AllowOverride Limit
  DirectoryIndex index.cgi
  AddHandler cgi-script .cgi

where Bugzilla is the complete directory name.

Now restart Apache with the command /etc/rc.d/init.d/httpd restart and, once again, point your browser to the Bugzilla directory. You should now see the Bugzilla login page, as shown in Figure A.

Figure A

Log in with the username/password you configured during installation.

Once you've logged in, scroll down to the bottom of the page and select the Parameters link. You'll see the screen shown in Figure B.

Figure B

There are plenty of configurations to take care of, but the installation suggests you start here.

Once in the parameters section, near the top, you'll notice that it tells you:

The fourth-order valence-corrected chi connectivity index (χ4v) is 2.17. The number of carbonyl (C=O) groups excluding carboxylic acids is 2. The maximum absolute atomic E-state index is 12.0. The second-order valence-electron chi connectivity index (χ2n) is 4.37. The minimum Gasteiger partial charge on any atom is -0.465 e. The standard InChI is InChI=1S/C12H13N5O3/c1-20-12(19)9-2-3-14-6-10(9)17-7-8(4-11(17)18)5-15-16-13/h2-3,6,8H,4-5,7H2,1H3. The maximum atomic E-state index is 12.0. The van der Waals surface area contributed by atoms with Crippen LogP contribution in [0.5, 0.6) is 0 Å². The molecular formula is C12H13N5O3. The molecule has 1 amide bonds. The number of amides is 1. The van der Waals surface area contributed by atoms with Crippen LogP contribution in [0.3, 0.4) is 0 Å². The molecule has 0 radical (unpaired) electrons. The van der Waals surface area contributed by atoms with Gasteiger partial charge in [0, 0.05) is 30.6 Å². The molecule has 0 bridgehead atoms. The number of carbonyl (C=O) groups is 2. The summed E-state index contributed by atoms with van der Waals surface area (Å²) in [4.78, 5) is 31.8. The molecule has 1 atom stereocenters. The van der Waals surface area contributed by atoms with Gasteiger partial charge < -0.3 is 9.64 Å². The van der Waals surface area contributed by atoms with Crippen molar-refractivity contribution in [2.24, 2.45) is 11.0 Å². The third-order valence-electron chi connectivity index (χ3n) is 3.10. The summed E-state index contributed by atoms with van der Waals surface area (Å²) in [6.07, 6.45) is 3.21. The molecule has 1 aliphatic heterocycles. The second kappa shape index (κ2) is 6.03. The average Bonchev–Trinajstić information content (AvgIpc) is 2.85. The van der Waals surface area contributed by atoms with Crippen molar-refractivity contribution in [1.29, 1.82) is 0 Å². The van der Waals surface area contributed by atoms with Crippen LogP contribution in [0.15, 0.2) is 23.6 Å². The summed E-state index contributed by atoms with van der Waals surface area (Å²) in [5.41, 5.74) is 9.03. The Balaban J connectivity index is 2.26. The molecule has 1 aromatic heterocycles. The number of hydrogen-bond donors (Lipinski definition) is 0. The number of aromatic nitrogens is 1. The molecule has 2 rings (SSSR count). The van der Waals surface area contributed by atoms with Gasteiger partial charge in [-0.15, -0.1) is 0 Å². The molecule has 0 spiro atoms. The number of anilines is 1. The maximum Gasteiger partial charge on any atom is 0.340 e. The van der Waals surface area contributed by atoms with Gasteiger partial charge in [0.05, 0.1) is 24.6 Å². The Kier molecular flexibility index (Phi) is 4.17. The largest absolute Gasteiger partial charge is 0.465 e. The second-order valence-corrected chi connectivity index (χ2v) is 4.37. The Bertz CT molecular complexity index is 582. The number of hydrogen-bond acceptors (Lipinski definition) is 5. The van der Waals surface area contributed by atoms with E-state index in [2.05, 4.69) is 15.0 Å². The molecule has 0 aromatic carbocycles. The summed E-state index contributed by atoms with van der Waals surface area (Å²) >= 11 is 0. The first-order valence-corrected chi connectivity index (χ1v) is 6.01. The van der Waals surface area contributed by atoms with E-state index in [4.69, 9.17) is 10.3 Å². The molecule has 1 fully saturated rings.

You can do this here.

There are a number of configuration options to take care of in this section. As you configure and save options, you'll notice the list on the home page shrinks. Your goal is to complete every configuration the homepage is telling you to take care of. Once you have that completed, you will get to your Bugzilla homepage, which in shown in Figure C.

Figure C

You are officially ready to start tracking bugs.

Adding a product

First, you'll have to add the product you want bug tracking applied to. To do this, go to the home page, scroll down, and select the Products link. Once in the new product page, shown in Figure D, enter in the required information and press Add. Once you add a product, you'll have to add components to the product before bugs can be added.

Figure D

Note that votes refers to votes given to a bug to move it from stage to stage (i.e., unconfirmed to confirmed).